De­sign Out of This World

A glimpse at Mr. Xavier de Keste­lier’s de­sign for a hu­man out­post on Mars short­listed at NASA’s 3D Print­ing Cen­ten­nial Chal­lenge

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Some de­sign­ers cre­ate for the here and now while oth­ers take on imag­ined lives in space. Take ar­chi­tect and ur­ban plan­ner Mr. Xavier de Keste­lier, head of De­sign Tech­nol­ogy and In­no­va­tion at HAS­SELL. He is cur­rently un­der­tak­ing re­search with NASA and the Euro­pean Space Agency where his ex­per­tise in para­met­ric de­sign, dig­i­tal fab­ri­ca­tion, com­pu­ta­tional de­sign, rapid pro­to­typ­ing, ad­vanced ma­te­ri­als, and the ap­pli­ca­tion of ro­bot­ics in de­sign are put to ex­cel­lent use.

A renowned aca­demic who worked on Ap­ple head­quar­ters, The Smith­so­nian, Mu­seum of Fine Art in Bos­ton, and Bei­jing Air­port, Mr. de Keste­lier has re­cently led HAS­SELL in NASA’s 3D Print­ing Cen­ten­nial Chal­lenge – to de­sign hu­man habi­ta­tion on Mars – where they emerged among the top 10 par­tic­i­pants.

Call­ing the Chal­lenge a “wel­come op­por­tu­nity to bring a hu­man el­e­ment into aerospace de­sign”, Mr. de Keste­lier points out that space ex­plo­ration de­sign em­pha­sizes max­i­mum per­for­mance and ef­fi­ciency for tech­nol­ogy and ma­chines rather than for peo­ple. He es­pouses creat­ing an en­vi­ron­ment on Mars with high per­for­mance as well as com­fort and fa­mil­iar­ity for the as­tro­nauts. “It’s an en­vi­ron­ment where they feel safe and equipped to do the most im­por­tant work in the his­tory of space ex­plo­ration.”

For this project, HAS­SELL col­lab­o­rates with Eck­er­s­ley O’Cal­laghan to de­sign an ex­ter­nal shell, which could be con­structed en­tirely by au­tonomous ro­bots us­ing Mars’ nat­u­ral re­golith. The ro­bots would be sent in an un­manned rocket, pos­si­bly years ahead of the as­tro­nauts. The shell will have been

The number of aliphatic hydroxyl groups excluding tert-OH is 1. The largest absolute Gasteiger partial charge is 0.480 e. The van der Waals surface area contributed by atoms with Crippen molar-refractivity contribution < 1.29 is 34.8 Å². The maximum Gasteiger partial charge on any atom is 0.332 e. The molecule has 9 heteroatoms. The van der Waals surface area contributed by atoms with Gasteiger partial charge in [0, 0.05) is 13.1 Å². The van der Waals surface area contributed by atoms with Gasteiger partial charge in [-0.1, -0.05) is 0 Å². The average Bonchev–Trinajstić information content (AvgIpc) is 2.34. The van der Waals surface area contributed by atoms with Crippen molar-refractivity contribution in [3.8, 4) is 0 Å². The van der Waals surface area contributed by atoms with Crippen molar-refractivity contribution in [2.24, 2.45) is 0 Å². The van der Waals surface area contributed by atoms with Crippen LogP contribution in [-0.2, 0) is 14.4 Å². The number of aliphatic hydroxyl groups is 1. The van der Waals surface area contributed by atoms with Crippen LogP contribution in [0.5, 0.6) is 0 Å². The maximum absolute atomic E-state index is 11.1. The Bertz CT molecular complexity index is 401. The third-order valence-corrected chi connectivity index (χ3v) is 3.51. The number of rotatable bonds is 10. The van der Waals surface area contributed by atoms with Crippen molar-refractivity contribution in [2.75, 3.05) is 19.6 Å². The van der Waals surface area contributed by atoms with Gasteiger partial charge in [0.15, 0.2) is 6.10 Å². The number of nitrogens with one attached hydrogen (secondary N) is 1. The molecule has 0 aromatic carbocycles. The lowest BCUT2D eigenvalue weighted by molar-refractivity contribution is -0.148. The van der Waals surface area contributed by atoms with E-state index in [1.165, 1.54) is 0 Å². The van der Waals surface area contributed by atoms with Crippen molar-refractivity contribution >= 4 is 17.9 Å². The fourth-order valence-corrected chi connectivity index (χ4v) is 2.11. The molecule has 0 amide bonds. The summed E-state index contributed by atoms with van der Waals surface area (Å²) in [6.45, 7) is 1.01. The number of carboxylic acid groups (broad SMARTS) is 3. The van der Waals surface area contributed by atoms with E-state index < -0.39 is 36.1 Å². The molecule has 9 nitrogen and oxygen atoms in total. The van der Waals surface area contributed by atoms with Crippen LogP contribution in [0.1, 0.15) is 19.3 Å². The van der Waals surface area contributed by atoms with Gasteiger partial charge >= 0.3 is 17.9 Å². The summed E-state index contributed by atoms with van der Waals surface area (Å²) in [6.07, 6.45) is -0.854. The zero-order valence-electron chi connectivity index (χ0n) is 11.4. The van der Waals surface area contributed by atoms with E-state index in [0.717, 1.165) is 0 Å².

com­pleted when the as­tro­nauts land, of­fer­ing them pro­tec­tion from the harsh Mar­tian el­e­ments.

Once the as­tro­nauts land, they would rapidly con­struct the build­ing’s in­te­rior with in­flat­able ‘pods’ that in­cor­po­rate all the liv­ing and work­ing re­quire­ments for ev­ery­day life on Mars.

“Any­thing that can’t be built us­ing Mar­tian re­golith needs to be trans­ported with the as­tro­nauts; mak­ing the size and weight of ma­te­ri­als crit­i­cal,” says Mr. de Keste­lier. “With this in mind, we ex­plored mul­ti­ple types of ex­pand­able struc­tures that are com­monly used on earth to see how they might be adapted for use on Mars. We looked at every­thing from sports equip­ment to origami, to iden­tify the most ef­fec­tive struc­ture, with the fi­nal op­tion be­ing a mod­u­lar ap­proach.

The mod­ules that Mr. de Keste­lier de­signed are con­tin­u­ously ex­pand­able. “As soon as one is oc­cu­pied another can be added on. This cre­ates the po­ten­tial for on­go­ing ex­pan­sion and the cre­ation of a true com­mu­nity, rather than a se­ries of sin­gu­lar struc­tures.”

Sixty per cent of the de­sign should have been fin­ished by now, with the re­main­ing com­po­nents to be com­pleted by Jan­uary 2019 in time for the an­nounce­ment of over­all win­ners.


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